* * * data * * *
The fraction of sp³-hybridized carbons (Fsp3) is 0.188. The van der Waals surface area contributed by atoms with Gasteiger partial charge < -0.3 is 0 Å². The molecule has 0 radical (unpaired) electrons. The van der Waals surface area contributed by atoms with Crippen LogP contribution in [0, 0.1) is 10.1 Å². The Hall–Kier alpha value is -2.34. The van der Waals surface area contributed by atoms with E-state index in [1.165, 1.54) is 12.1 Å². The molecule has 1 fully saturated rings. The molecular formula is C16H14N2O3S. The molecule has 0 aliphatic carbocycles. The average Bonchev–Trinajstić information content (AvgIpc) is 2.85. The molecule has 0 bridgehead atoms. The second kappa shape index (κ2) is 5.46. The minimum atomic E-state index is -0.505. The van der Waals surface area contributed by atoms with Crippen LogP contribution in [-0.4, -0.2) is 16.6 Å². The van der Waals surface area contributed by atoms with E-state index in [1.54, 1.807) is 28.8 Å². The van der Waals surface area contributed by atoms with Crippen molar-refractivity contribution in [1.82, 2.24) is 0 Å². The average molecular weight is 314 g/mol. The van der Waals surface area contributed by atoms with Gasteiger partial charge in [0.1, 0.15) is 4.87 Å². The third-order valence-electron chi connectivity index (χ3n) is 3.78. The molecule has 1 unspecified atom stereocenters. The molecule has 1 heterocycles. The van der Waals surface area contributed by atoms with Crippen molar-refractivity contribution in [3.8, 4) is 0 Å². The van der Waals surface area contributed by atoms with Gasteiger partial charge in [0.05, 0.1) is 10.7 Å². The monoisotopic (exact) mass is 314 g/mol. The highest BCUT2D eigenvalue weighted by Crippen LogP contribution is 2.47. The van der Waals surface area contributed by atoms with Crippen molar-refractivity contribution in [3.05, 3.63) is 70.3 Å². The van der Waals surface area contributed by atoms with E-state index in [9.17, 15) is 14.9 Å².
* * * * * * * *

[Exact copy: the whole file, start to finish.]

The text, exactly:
The fraction of sp³-hybridized carbons (Fsp3) is 0.188. The van der Waals surface area contributed by atoms with Gasteiger partial charge < -0.3 is 0 Å². The molecule has 0 radical (unpaired) electrons. The van der Waals surface area contributed by atoms with Crippen LogP contribution in [0, 0.1) is 10.1 Å². The Hall–Kier alpha value is -2.34. The van der Waals surface area contributed by atoms with E-state index in [1.165, 1.54) is 12.1 Å². The molecule has 1 fully saturated rings. The molecular formula is C16H14N2O3S. The molecule has 0 aliphatic carbocycles. The average Bonchev–Trinajstić information content (AvgIpc) is 2.85. The molecule has 0 bridgehead atoms. The second kappa shape index (κ2) is 5.46. The minimum atomic E-state index is -0.505. The van der Waals surface area contributed by atoms with Crippen LogP contribution in [-0.4, -0.2) is 16.6 Å². The van der Waals surface area contributed by atoms with E-state index in [1.54, 1.807) is 28.8 Å². The van der Waals surface area contributed by atoms with Crippen molar-refractivity contribution in [1.82, 2.24) is 0 Å². The average molecular weight is 314 g/mol. The van der Waals surface area contributed by atoms with Gasteiger partial charge in [0.1, 0.15) is 4.87 Å². The third-order valence-electron chi connectivity index (χ3n) is 3.78. The molecule has 1 unspecified atom stereocenters. The molecule has 1 heterocycles. The van der Waals surface area contributed by atoms with Crippen molar-refractivity contribution in [3.8, 4) is 0 Å². The van der Waals surface area contributed by atoms with Gasteiger partial charge in [0.05, 0.1) is 10.7 Å². The monoisotopic (exact) mass is 314 g/mol. The highest BCUT2D eigenvalue weighted by Crippen LogP contribution is 2.47. The van der Waals surface area contributed by atoms with Crippen molar-refractivity contribution in [3.05, 3.63) is 70.3 Å². The van der Waals surface area contributed by atoms with E-state index in [9.17, 15) is 14.9 Å².